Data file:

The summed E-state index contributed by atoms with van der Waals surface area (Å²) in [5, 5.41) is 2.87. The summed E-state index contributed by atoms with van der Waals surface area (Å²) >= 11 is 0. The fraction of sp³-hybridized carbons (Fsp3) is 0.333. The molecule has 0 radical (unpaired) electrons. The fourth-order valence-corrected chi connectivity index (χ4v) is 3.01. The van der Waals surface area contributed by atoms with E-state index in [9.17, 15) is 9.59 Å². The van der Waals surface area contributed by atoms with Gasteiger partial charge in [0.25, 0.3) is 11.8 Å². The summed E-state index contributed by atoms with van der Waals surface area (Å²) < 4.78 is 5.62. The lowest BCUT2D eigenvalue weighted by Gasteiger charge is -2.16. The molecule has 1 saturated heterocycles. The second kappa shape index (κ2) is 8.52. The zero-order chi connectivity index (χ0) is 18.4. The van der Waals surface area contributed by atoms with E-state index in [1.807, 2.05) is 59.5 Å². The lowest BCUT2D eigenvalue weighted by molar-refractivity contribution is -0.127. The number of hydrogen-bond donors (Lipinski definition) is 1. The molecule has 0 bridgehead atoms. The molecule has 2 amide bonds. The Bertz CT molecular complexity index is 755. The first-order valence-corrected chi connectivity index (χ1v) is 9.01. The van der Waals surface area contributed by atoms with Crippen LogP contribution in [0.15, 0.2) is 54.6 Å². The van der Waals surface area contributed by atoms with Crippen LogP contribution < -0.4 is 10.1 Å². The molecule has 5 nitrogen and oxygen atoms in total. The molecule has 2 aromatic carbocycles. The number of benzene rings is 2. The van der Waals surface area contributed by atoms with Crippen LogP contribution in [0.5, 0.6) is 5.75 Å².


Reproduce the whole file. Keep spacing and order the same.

The summed E-state index contributed by atoms with van der Waals surface area (Å²) in [5, 5.41) is 2.87. The summed E-state index contributed by atoms with van der Waals surface area (Å²) >= 11 is 0. The fraction of sp³-hybridized carbons (Fsp3) is 0.333. The molecule has 0 radical (unpaired) electrons. The fourth-order valence-corrected chi connectivity index (χ4v) is 3.01. The van der Waals surface area contributed by atoms with E-state index in [9.17, 15) is 9.59 Å². The van der Waals surface area contributed by atoms with Gasteiger partial charge in [0.25, 0.3) is 11.8 Å². The summed E-state index contributed by atoms with van der Waals surface area (Å²) < 4.78 is 5.62. The lowest BCUT2D eigenvalue weighted by Gasteiger charge is -2.16. The molecule has 1 saturated heterocycles. The second kappa shape index (κ2) is 8.52. The zero-order chi connectivity index (χ0) is 18.4. The van der Waals surface area contributed by atoms with E-state index in [1.807, 2.05) is 59.5 Å². The lowest BCUT2D eigenvalue weighted by molar-refractivity contribution is -0.127. The number of hydrogen-bond donors (Lipinski definition) is 1. The molecule has 0 bridgehead atoms. The molecule has 2 amide bonds. The Bertz CT molecular complexity index is 755. The first-order valence-corrected chi connectivity index (χ1v) is 9.01. The van der Waals surface area contributed by atoms with Crippen LogP contribution in [0.15, 0.2) is 54.6 Å². The van der Waals surface area contributed by atoms with Crippen LogP contribution < -0.4 is 10.1 Å². The molecule has 5 nitrogen and oxygen atoms in total. The molecule has 2 aromatic carbocycles. The number of benzene rings is 2. The van der Waals surface area contributed by atoms with Crippen LogP contribution in [0.5, 0.6) is 5.75 Å².